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Rhys Darby is perfectly cast as the wholesome, dopey time traveler in “Relax, I’m From the Future,” a sci-fi comedy with a modest sense of humor but tangled message to share with humankind.
It’s hard to imagine anyone else being able to nail a clown so in over their head but also innocent and earnest as Darby’s Casper, who suddenly appears in our period in a purple jumpsuit with notes scribbled on his hands. Darby has mastered this bumbling nature more or less in comedy series like as the clueless manager Murray in “Flight of the Conchords” or clueless pirate Stede Bonnet in “Our Flag Means Death,” and he is an immediately endearing presence in writer/director Luke Higginson's directorial debut, getting socked in the face trying to assure a suburban dad with the movie’s title.
Days into wandering earth and being surprised that libraries still exist at this point in the past, he meets Holly, a self-described “queer Black vagina-haver.” Darby’s own grace in not breaking, or overselling his rich persona is matched by Gabrielle Graham's equally sharp performance. The two have instantly affable chemistry right after Holly sees Casper on the street and gives him her trash nachos.
Casper may be from the future, but she is the story’s vision of the present, as someone who participates in protests to change what problems have stemmed from the past. Bonding one night after watching Canadian pop-punk gods Pup and snorting cocaine (which Casper says becomes legal), the two share a bottle of booze during a convo that circles the value of the present. Pup gets worse, so you better enjoy them now, according to Casper, while Holly states that history is “a f**king trash barrel.” As he sometimes does with people in this timeline, Casper comforts her that “things do get a lot better,” but then doesn’t exactly detail how.
Casper is indeed the real futuristic deal, and he helps get his new friend Holly rich with sports bets intel to prove it and also set up his larger goals. His voice-over indicates that he has a plan, though he doesn’t reveal it to us—one of a few ways in which Higginson’s script starts off funny but cuts itself a bit short, minimizing its momentum in the process. Nor are Casper's clumsy antics laugh-out-loud enough to distract from how its time-traveling narrator sometimes drags our anticipation from one light-hearted scene to the next. Darby’s widened eyes in scenes where he steps on proverbial rakes can only take us so far.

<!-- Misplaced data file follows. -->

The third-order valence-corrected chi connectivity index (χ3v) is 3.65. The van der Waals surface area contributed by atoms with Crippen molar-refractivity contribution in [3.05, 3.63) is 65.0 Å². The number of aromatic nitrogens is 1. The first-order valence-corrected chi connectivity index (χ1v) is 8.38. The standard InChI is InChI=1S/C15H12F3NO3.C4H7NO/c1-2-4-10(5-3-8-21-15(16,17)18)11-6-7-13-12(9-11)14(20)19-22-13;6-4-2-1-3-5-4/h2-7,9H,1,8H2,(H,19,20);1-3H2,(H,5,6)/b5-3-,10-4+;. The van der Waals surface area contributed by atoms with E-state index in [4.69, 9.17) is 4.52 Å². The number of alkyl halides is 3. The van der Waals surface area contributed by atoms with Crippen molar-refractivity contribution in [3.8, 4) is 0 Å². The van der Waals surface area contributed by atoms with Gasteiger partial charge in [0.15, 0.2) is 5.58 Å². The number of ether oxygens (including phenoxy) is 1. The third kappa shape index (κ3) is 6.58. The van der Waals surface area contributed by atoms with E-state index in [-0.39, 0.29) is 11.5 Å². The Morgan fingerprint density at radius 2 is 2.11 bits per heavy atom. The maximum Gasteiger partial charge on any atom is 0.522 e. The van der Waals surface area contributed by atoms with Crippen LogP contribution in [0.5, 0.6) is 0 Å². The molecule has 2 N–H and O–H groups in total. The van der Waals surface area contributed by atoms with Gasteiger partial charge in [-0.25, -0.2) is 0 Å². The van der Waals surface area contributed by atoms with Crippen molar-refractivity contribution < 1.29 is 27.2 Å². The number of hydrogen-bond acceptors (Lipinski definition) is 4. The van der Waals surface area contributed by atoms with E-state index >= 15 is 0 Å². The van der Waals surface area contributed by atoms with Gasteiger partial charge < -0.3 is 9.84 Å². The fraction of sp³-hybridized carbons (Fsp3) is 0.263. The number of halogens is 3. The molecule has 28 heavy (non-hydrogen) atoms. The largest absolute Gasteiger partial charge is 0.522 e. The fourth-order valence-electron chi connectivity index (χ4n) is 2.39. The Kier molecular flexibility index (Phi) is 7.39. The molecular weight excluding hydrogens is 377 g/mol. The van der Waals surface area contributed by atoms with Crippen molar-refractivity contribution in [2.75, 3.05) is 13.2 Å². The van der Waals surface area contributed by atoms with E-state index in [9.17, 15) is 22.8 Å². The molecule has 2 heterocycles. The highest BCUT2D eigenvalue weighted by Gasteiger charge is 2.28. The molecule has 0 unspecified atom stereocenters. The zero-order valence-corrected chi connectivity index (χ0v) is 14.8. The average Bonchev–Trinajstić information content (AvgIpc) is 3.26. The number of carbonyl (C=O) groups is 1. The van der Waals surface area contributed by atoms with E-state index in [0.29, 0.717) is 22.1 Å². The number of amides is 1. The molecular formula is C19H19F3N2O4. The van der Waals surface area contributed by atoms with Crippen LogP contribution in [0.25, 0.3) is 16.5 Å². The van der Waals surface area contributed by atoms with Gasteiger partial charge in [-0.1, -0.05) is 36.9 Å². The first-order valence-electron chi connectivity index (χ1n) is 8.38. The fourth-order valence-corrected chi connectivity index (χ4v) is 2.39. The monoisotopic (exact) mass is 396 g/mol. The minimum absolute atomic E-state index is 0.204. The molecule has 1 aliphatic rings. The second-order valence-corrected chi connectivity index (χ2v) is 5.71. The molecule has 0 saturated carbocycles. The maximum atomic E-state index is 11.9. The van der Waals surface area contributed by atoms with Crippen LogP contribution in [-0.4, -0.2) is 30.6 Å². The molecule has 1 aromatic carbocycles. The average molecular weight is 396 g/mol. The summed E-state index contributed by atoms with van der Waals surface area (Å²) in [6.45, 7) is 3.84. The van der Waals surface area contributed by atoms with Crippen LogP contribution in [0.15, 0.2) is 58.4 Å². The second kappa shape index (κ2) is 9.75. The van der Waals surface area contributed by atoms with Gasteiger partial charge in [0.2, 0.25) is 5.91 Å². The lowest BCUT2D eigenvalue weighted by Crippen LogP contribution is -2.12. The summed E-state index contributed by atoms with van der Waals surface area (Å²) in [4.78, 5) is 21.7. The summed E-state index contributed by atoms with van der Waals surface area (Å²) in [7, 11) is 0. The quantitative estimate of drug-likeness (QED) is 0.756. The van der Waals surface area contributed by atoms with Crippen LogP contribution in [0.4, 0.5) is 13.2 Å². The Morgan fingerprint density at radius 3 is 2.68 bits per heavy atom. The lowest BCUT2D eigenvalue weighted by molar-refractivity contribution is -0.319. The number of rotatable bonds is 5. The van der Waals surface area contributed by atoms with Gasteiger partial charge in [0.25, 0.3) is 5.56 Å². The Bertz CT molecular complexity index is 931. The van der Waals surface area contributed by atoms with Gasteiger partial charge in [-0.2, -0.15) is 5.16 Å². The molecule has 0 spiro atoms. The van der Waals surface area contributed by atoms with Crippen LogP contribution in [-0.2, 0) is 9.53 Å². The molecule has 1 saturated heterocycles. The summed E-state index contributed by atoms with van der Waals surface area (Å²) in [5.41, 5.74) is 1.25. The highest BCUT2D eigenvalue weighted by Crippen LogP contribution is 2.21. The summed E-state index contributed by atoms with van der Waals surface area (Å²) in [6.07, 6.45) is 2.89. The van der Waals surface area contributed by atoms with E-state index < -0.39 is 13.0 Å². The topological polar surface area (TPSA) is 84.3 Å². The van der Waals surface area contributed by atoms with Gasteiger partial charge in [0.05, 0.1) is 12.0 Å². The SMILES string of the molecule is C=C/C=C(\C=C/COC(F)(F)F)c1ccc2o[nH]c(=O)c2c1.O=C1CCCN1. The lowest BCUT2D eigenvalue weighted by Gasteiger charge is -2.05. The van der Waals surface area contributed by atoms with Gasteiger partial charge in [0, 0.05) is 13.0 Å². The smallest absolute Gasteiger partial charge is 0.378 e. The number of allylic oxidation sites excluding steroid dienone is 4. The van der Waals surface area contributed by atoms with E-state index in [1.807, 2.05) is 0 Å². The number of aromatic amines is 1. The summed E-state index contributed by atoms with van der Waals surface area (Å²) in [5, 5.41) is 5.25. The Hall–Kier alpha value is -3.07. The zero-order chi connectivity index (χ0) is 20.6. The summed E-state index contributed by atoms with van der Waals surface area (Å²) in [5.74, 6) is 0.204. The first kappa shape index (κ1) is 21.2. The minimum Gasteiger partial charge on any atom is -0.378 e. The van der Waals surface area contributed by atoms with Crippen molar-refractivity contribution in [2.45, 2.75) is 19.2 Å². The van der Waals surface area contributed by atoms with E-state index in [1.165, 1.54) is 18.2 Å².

Unbeknownst to him, Casper is being hunted by a sleek, lonely, always-wearing black assassin named Doris (Janine Theriault), who is also from the future but without a single ray of enjoying life that Casper has. When she’s not sitting in a bland apartment having dinner opposite some busted projection of some type of relationship, or in therapy, she’s hunting other people who appear in jumpsuits, wielding a blaster that detects people by one quality: whether they make an impact on the world. When the light of her iron-like weapon indicates, she makes them disappear in one of Higginson’s puffs of brief special effects. Casper is her next target.
When “Relax, I’m From the Future” does finally illuminate more of its largest plot pieces—Phase Two, we learn too late, is “Save the World”—it’s both kind of funny in its harshness and also a mess. Previous notes of “Looper” and “Back to the Future II” mix with nudges about our individual significance to the greater scheme of time, especially when fate has already been determined. It’s a darkly funny existential goof to look at people of purpose as a numbers game and, therefore, that many people are just a waste—maybe many of us are nobodies who will ultimately contribute nothing. But the movie makes a big chore out of eventually flipping that nihilism, which involves defining who needs to die for this and that to save the present, in overly wordy climactic sequences that don’t twist the story and its ideas so much as tangle them.
The best features of “Relax, I’m From the Future” are its pieces of optimism, a knowing facet of its existence in the year 2023. Its wee, adamant hope creates just enough goodwill, as with the only sequence in which it rains—in this case, the downpour is a dropped cargo plane shipment of colorful balls for a ball pit. This whimsically saturated, free-spirited expression from Higginson's script is also what inspires Casper's main target, a diner server named Percy (Julian Richings), to create more nihilistic superhero art, which then later inspires an apocalyptic event. Such is life.
Now playing in theaters.
Rhys Darby as Casper
Gabrielle Graham as Holly
Julian Richings as Percy
Zachary Bennett as Chuck
Marye Barton as Betty
Janine Theriault as Doris
Louisa Zhu as Alana
Pup as Band